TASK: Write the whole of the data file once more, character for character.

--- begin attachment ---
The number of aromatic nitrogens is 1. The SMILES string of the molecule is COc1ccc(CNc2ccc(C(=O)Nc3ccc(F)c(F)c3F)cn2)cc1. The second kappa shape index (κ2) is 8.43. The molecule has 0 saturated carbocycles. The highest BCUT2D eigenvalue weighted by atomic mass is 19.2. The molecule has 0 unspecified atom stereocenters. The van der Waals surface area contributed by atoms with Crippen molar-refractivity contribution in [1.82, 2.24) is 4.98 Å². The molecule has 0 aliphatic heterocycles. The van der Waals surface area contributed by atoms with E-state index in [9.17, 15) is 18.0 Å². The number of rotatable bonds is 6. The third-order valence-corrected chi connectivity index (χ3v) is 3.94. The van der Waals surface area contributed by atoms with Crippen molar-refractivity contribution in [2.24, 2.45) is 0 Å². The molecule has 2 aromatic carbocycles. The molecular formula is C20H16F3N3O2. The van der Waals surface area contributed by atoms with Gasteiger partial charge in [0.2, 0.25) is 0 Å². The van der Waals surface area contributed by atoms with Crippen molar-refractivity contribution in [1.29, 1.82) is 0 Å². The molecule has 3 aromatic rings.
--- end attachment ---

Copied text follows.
The number of aromatic nitrogens is 1. The SMILES string of the molecule is COc1ccc(CNc2ccc(C(=O)Nc3ccc(F)c(F)c3F)cn2)cc1. The second kappa shape index (κ2) is 8.43. The molecule has 0 saturated carbocycles. The highest BCUT2D eigenvalue weighted by atomic mass is 19.2. The molecule has 0 unspecified atom stereocenters. The van der Waals surface area contributed by atoms with Crippen molar-refractivity contribution in [1.82, 2.24) is 4.98 Å². The molecule has 0 aliphatic heterocycles. The van der Waals surface area contributed by atoms with E-state index in [9.17, 15) is 18.0 Å². The number of rotatable bonds is 6. The third-order valence-corrected chi connectivity index (χ3v) is 3.94. The van der Waals surface area contributed by atoms with Crippen molar-refractivity contribution in [2.24, 2.45) is 0 Å². The molecule has 2 aromatic carbocycles. The molecular formula is C20H16F3N3O2. The van der Waals surface area contributed by atoms with Gasteiger partial charge in [0.2, 0.25) is 0 Å². The van der Waals surface area contributed by atoms with Crippen molar-refractivity contribution in [1.29, 1.82) is 0 Å². The molecule has 3 aromatic rings.